Does Texas Have the Authority to Protect its Own Borders?

By José Niño

President Joe Biden’s immigration policies have been an unmitigated disaster ever since he assumed the presidency in January 2021. Say what you want about former President Donald Trump’s time in office, immigration seemed restrained in comparison as he tried to implement several sensible measures to contain the excesses of America’s post-1965 immigration order.

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There’s absolutely no indication that Biden and company will roll back any mass migration policies of substance. Sure, some ostensibly pro-migration politicians such as New York City Mayor Eric Adams will make noise about how immigration levels are getting out of hand. However, open borders policies form an integral part of the Democratic Party electoral strategy to “elect a new people.”

The Biden regime’s negligent immigration policies have made it obvious that there’s no appetite for immigration restriction at the federal level. Red states at the border like Texas have responded in kind by passing legislation that criminalizes immigrant invaders’ illegal entry into the state. In effect, Texas law enforcement is doing the work that federal immigration enforcers are supposed to be doing.

Unsurprisingly, the feds have responded in a hostile manner to Texas’s legislative actions.

On March 4, the Supreme Court issued a ruling that temporarily froze Texas’s anti-illegal immigration law. Effectively, the Supreme Court stayed a ruling by the Fifth U.S. Circuit Court of Appeals that would have allowed law enforcement to carry out the law as soon as March 9.

On March 2, the Fifth Circuit Court reversed a lower court’s decision that previously stopped the enforcement of Texas’s new immigration law. The Supreme Court’s temporary stay is in effect until March 13 as the court determines if it will let the state enforce Texas Senate Bill 4.

As millions of illegal aliens have flooded the country under Biden’s watch, immigration has come back into the forefront of national discourse. Biden’s repeal of several Trump-era immigration restriction measures such as Title 42 and “Remain in Mexico” in addition to his use of expanded parole programs to allow illegal aliens to enter the country with greater ease has kicked off a massive migrant surge into the country.

Like a growing number of federal institutions, the federal immigration enforcement apparatus has lost credibility among the American populace. Red states like Texas are now taking it upon themselves to craft their own border security policies in order to stave off the mass migration onslaught. The feds have responded by declaring that only the federal government can regulate such matters.

Certain conservative actors in Texas politics have taken exception with this interpretation of America’s proper role in immigration enforcement. The Huffines Liberty Foundation, a libertarian-conservative non-profit organization set up by former Texas state Sen. Don Huffines, argued in a report titled “Immigration Power Should Return to the States” that Texas has the power to declare the current migrant influx an invasion as spelled out by Article 1, Section 10 of the Constitution. Additionally, Texas has the power to regulate immigration as outlined by the 10th Amendment.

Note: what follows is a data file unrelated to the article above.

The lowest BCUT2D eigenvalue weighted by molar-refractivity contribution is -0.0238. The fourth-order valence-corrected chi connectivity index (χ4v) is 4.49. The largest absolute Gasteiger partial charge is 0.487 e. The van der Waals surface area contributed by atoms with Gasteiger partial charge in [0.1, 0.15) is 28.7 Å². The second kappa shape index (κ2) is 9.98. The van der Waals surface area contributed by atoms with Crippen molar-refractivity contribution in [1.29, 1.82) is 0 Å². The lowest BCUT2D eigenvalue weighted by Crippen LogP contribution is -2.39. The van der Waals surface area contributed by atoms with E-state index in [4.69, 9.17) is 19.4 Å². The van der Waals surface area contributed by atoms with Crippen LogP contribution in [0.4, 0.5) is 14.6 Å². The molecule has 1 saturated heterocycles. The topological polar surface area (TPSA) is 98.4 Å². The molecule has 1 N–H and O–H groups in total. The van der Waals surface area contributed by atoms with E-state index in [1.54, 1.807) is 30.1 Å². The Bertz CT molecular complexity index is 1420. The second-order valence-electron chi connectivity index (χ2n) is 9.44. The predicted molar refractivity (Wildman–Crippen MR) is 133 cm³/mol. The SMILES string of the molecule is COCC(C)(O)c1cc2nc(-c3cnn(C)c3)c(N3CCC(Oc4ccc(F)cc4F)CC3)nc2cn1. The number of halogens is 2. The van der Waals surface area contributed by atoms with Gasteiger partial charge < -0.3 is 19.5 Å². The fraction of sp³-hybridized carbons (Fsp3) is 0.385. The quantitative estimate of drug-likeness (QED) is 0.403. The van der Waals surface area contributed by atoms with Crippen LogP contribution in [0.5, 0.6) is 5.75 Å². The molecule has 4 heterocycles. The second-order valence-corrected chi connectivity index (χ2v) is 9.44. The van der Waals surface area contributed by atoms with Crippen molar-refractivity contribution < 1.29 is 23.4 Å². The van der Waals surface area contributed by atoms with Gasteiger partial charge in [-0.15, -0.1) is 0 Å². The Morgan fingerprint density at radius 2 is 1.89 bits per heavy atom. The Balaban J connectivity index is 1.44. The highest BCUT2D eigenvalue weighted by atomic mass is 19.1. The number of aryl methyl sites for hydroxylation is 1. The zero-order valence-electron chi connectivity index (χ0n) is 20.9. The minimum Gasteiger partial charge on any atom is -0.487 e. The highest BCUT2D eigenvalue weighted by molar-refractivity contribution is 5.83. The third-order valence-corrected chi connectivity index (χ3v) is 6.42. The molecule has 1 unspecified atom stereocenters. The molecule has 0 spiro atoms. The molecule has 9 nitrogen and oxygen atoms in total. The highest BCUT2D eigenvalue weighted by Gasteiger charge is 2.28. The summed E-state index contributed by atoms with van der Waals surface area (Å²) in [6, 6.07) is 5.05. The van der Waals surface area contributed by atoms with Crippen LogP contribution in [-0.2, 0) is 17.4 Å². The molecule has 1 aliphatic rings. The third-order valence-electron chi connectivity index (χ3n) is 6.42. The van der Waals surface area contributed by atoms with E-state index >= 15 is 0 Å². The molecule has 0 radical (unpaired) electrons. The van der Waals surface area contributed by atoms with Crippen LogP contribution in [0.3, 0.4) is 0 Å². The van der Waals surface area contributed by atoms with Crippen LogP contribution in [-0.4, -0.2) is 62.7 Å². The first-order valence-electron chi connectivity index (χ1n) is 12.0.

The report calls on Texas activists to push their “representatives in Congress to expand the power of states to deal directly with illegal immigration.” This would “include allowing states to fully enforce federal immigration laws, make a violation of federal immigration law a state crime, and make it illegal for illegal immigrants to apply for, solicit, or perform work.”

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The overall view from this report is that the federal government has overstepped its bounds when it comes to immigration. It cited a Supreme Court case decided in 1889—Chae Chan Ping v. U.S.—as a landmark decision that granted Congress “extra-constitutional plenary power” on immigration matters.

To rectify this matter, the report also calls on Texas’s congressional delegation to push for “devolving power” to states to make violations of federal immigration law a state crime and to make it illegal for illegal aliens to apply for or carry out work.

There are legitimate debates to be had about the constitutional merits of states regulating immigration, but the United States is in an emergency moment where endlessly debating the constitutional intricacies about immigration enforcement is a dangerous endeavor.

We’re talking about a civilization-destroying process unfolding before our eyes. Strong leadership, not pedantic debates about whether states have the power to regulate immigration, is needed to decisively sort this matter out.

Red states on the border are the only entities capable of addressing the mass migration invasion at the southern border.

As imperfect as they may be, GOP-led states who assume immigration enforcement functions are the last line of defense against the ruling class project to elect a new people.

José Niño is a freelance writer based in Austin, Texas. You can contact him via Facebook and  Twitter. Get his e-book, The 10 Myths of Gun Control at Subscribe to his “Substack” newsletter by visiting “Jose Nino Unfiltered” on

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